The Sunni-Shiite-al-Qaeda Iraq War
Now, Iraq has its turn to deal with the influx of al-Qaeda fighters determined to create their own "state" within Iraq. Their name is ISIS or Islamic State of Iraq. They fought in Syria against Assad, and many still do, but with the whole war becoming an Assad victory, al-Qaeda is not going home. The group has now take full control of two Iraqi cities that Americans fought hard for just five years ago- Fallujah and Ramadi. Now, the al-Qaeda flag flies over both.
The al-Qaeda forces are well armed and Sunni. The citizens of the cities, for the most part, are Shiite, as are the Iraqi forces trained by Americans. The citizens have fled, ignoring Iraq's President Maliki plea to fight in Anbar province. The Iraqi Sunni's did fight al-Qaeda in 2003, not all members of the tribe agree with them or Maliki's government, which they have vowed to fight as well. Maliki has so far refrained from sending in his Shiite American trained army to retake the cities. They were not trained for urban warfare and hope to rely on the American drones and Hellfire missiles to remove al-Qaeda.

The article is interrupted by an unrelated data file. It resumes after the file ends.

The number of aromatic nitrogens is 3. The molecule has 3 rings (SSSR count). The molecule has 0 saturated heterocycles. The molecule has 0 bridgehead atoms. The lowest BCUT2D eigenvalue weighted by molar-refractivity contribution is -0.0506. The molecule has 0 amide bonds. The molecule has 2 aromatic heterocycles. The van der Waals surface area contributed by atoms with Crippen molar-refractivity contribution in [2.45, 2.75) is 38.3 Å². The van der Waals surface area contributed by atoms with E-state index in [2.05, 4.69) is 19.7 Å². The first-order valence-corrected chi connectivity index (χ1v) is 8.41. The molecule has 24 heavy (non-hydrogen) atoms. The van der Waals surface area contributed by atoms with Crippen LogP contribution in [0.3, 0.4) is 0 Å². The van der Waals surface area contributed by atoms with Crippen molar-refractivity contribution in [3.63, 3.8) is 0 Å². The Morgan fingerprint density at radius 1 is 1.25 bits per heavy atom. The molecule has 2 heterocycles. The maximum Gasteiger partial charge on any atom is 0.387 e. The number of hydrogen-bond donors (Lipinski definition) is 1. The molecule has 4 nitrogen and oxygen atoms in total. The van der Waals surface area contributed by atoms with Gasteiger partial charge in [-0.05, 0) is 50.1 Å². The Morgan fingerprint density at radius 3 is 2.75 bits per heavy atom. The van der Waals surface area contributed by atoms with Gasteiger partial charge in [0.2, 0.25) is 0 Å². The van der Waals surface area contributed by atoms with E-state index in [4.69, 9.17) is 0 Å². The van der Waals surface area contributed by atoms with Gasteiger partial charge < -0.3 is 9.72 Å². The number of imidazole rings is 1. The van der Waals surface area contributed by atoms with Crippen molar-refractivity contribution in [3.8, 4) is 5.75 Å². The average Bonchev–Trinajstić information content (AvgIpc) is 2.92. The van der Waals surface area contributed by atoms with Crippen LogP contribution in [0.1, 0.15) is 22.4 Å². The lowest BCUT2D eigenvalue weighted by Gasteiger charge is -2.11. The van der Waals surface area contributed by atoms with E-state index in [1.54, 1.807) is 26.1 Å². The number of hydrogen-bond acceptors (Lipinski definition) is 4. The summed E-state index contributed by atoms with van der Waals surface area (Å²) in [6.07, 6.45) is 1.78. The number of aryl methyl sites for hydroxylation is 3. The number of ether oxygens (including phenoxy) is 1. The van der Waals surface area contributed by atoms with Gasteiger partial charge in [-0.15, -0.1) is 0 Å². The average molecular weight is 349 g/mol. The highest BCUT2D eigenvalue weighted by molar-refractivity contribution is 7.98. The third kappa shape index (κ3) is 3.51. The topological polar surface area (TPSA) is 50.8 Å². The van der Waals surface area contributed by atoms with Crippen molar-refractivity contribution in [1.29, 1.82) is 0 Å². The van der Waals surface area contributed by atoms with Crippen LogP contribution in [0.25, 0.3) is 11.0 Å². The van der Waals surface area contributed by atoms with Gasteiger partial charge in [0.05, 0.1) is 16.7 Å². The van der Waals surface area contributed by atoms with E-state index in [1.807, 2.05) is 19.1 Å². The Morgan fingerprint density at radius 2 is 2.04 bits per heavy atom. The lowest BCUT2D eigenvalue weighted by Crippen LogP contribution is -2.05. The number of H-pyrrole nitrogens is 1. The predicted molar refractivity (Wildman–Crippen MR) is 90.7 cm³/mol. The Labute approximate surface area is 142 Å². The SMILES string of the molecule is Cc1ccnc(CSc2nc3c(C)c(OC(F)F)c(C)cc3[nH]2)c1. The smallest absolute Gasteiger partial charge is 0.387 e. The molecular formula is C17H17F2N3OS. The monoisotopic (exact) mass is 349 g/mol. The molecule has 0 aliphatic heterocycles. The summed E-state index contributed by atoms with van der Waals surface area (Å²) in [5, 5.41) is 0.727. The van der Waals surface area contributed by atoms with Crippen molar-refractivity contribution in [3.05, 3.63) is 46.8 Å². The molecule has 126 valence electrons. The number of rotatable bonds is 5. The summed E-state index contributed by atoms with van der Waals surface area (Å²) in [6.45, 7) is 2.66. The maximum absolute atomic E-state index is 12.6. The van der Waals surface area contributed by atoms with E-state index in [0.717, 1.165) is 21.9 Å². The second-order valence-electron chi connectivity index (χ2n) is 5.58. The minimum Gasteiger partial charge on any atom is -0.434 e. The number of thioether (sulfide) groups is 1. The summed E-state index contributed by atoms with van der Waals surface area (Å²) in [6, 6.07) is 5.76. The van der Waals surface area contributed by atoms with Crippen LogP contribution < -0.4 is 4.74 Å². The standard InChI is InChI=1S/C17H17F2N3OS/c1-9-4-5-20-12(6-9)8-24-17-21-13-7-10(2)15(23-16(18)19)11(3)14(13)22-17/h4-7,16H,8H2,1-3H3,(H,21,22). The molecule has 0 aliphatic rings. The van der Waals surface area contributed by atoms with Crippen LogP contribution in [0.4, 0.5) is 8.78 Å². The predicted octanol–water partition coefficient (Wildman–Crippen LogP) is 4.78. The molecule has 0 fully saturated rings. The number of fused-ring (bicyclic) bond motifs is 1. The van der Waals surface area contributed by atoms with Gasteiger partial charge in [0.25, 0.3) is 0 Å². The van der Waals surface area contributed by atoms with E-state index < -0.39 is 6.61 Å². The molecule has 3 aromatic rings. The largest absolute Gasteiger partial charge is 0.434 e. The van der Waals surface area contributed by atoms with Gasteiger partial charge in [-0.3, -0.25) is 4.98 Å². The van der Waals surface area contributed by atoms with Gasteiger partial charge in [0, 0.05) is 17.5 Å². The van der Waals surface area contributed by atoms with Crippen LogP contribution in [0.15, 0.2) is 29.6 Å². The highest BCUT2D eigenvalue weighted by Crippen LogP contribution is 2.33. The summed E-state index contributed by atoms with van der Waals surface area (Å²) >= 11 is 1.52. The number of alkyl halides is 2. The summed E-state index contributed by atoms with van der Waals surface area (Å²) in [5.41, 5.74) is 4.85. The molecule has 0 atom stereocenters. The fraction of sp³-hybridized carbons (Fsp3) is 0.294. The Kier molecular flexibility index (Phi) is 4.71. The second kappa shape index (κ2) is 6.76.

Of course, Iran, mostly Shiite, is just waiting for an invite from Maliki to assist remove the Sunni forces. This would allow them to further influence Iraq for its own devise. Obama is sure to steer clear of this internal war since he did the same in Syria, despite the redlines. The F-16s sold to Iraq have now been delayed, but more Hellfire missiles have been sent. The Iraqi airforce straps these missiles onto the wings of Cessna and fire them. The army has surrounded Fallujah, which is just 65 km west of the Iraqi capital, Baghdad. It is located in the vast Sunni-dominated province of Anbar.